Soon comes the shore-clinging 15th, described by 2014 European Ryder Cup captain Paul McGinley as “one of my favorite par 5s in the world.” The drive, across a saltwater inlet, is intimidating enough, but the real trouble is the fairway, which bends and cants left toward deep rough and a boundary fence stretching to the green. The tidal marsh is a golf-ball magnet, but there is some consolation in the up-close view of Croagh Patrick. Every July, on “Reek Sunday,” tens of thousands of Catholic pilgrims, some barefooted, climb the mountain and attend outdoor mass to commemorate Saint Patrick’s forty-day fast on the mountain in the year 441.
Double-bogey, against that 1,500-year record of collective penance, doesn’t seem so bad.
That said, it’s time to confess: I am a links snob. For three decades I have cranked out books and articles — all sincere! — celebrating the treeless brand of golf, the game played amidst marram grass, water dropworts and gorse. Parkland golf I have given short shrift, and Irish parkland golf I have flat-out ignored. But if I have given readers the impression that these courses should not be on their itineraries, I beg them now to reconsider.
Druids Glen, south of Dublin, is the Augusta National of Ireland and a four-time Irish Open venue. The Killarney Golf & Fishing Club and Northern Ireland’s Lough Earn Resort, with 45 and 36 holes respectively, are transcendently beautiful lakeside tracks. Limerick’s Adare Manor course, recently rebuilt by Tom Fazio, is the centerpiece of a five-star castle hotel and golf resort. Throw in County Monaghan’s Concra Wood Golf & Country Club (the only course designed by “Himself and Nephew,” Christy O’Connor Sr. & Jr.) and Westmeath’s Glasson Country House Hotel & Golf Club, on the banks of beautiful Lough Ree, and you’ve got a golf excursion to satisfy the most ardent tree hugger.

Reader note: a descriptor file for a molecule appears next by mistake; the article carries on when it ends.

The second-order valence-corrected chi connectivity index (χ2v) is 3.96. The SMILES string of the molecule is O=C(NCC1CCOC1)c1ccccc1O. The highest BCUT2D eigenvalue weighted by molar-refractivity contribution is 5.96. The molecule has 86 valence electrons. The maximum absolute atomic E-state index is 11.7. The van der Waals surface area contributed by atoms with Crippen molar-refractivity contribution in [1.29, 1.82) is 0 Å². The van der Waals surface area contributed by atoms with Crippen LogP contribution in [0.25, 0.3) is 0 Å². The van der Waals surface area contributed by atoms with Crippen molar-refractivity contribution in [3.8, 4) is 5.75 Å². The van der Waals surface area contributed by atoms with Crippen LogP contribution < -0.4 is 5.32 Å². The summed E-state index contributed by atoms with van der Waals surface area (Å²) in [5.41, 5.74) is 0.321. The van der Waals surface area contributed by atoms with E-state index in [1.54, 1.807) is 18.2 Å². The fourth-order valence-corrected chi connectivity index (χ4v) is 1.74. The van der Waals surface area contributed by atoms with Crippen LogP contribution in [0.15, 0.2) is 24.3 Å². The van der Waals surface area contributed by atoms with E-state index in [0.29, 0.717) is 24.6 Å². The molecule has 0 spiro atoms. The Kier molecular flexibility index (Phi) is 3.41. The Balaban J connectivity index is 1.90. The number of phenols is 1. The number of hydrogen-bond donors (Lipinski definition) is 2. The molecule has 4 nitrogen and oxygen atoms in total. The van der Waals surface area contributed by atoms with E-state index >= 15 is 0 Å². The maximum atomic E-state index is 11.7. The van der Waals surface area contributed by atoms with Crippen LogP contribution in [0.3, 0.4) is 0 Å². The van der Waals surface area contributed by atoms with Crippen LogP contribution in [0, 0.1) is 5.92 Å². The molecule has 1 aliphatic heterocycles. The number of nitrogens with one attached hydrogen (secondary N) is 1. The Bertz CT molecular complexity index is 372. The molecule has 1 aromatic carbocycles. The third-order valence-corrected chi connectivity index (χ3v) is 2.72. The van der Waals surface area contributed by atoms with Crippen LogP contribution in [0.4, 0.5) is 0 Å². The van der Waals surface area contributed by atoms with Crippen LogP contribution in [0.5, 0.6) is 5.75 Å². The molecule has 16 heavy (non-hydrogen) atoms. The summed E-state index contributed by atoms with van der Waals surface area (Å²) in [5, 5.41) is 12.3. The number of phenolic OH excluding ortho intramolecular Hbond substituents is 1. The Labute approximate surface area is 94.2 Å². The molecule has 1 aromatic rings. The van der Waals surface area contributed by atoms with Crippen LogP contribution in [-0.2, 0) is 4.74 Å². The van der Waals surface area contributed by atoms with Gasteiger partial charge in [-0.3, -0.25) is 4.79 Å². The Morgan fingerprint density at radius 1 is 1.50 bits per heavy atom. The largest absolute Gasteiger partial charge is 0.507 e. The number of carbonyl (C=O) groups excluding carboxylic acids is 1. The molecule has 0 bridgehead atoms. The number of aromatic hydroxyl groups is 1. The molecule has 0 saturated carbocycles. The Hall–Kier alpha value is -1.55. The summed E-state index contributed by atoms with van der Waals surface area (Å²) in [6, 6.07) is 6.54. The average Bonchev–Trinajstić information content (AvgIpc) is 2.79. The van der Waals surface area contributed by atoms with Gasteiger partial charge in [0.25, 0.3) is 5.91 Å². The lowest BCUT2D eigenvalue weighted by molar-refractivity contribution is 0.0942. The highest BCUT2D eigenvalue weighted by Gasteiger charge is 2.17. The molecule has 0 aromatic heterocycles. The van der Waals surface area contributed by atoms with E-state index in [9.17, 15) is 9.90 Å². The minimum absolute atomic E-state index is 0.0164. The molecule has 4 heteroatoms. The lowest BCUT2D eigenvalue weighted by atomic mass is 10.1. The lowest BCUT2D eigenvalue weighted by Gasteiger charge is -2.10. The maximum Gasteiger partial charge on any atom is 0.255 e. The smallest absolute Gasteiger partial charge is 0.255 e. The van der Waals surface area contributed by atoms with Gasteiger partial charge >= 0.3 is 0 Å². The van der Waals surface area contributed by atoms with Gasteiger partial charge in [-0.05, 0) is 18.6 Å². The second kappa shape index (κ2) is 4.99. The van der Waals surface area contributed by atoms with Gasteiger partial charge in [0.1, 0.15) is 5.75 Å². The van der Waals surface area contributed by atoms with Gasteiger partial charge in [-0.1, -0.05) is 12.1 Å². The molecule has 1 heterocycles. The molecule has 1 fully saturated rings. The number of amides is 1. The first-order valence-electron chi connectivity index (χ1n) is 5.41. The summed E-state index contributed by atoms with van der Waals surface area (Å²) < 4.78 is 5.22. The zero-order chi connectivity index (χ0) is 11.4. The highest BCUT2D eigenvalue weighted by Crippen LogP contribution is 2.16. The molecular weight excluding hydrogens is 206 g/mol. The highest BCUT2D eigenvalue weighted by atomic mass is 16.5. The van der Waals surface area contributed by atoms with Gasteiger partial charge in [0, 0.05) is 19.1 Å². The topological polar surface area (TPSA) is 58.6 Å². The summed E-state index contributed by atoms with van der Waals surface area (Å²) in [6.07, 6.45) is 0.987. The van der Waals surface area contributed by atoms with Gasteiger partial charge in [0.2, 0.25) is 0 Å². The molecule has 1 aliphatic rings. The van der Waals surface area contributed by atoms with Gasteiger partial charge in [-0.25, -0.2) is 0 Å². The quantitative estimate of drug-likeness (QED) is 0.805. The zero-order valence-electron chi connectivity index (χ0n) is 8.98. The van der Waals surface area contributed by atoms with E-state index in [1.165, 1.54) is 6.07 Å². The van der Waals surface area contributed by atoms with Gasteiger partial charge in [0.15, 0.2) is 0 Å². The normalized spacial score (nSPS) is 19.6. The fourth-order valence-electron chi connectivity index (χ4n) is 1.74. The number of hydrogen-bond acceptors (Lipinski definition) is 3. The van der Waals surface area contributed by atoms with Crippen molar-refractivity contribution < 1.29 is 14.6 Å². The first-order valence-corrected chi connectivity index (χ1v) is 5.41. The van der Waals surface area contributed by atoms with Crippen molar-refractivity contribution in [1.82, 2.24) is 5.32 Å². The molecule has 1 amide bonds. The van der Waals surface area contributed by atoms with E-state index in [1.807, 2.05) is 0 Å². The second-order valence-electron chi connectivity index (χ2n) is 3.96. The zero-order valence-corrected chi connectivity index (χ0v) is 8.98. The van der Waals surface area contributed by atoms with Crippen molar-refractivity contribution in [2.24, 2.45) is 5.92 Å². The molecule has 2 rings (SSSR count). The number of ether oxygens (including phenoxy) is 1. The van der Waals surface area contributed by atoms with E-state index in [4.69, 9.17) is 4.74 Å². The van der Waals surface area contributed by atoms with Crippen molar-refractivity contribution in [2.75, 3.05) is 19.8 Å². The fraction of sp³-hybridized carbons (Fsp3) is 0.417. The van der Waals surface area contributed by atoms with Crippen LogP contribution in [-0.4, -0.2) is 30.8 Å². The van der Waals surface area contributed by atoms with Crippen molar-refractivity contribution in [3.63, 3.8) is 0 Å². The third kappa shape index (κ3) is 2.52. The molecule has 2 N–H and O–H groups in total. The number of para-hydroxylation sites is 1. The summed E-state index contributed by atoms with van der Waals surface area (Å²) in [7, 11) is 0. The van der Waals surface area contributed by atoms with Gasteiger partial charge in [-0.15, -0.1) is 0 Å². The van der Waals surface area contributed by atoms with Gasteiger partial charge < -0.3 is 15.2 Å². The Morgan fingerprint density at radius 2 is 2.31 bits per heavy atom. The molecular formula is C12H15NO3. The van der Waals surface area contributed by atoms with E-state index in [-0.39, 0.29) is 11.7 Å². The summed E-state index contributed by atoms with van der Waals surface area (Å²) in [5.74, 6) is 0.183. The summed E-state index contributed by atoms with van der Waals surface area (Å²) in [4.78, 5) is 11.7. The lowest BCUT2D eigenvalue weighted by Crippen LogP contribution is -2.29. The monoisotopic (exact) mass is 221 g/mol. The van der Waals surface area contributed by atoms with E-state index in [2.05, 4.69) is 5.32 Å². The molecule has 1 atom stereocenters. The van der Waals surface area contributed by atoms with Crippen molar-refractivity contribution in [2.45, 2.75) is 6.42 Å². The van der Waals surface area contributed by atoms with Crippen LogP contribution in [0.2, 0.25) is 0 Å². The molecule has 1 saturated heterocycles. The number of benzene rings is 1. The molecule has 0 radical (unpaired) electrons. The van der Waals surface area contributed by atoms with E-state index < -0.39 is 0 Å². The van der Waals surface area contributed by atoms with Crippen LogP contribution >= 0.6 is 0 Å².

I am, of course, partial to Westport, since I’m the great-grandson of a Mayo man. “Most of the links courses are in remote areas, but we have a wonderful town to go with ours,” says Hughes, who bears one of my family’s surnames. Nodding enthusiastically, Vincent Farrell points out that Westport is a three-time national “Tidy Towns” winner and The Irish Times has rated it as the Best Place to Live in Ireland. “There’s pubs with Irish music, there’s restaurants and lots of people, there’s fishing. You can bike to Achill Island and then kayak back — the green way and the blue way!”
Next year, Westport GC will host the All-Ireland Cups & Shields Finals, the country’s premier inter-club event. The club has also hosted the Irish Amateur Close Championship (Rory McIlroy won at Westport in 2005); the Smurfit PGA Championship (won in 2002 by McGinley, who shot a course-record 65); the Ladies’ Homes Internationals (won by England in1989); and the Irish Ladies Close Championship (won in 2008 by Leona Maguire, who beat her twin sister Lisa in the final.) And that’s leaving out the roughly 10,000 foreign visitors who played Westport in 2017 — including an American duffer named Joe Biden.
“I met a group in the locker room and got to talking to them,” says captain Gillen. “They had played our great links courses — Carne, Enniscrone, Rosses Point — and Westport was just tacked on. But they were so surprised! They thoroughly enjoyed it and assured me they would be back next year.”
As will I, on my annual Irish links trek. There’s nothing wrong with a walk in the park, I’ve decided, as long as you can play your ball.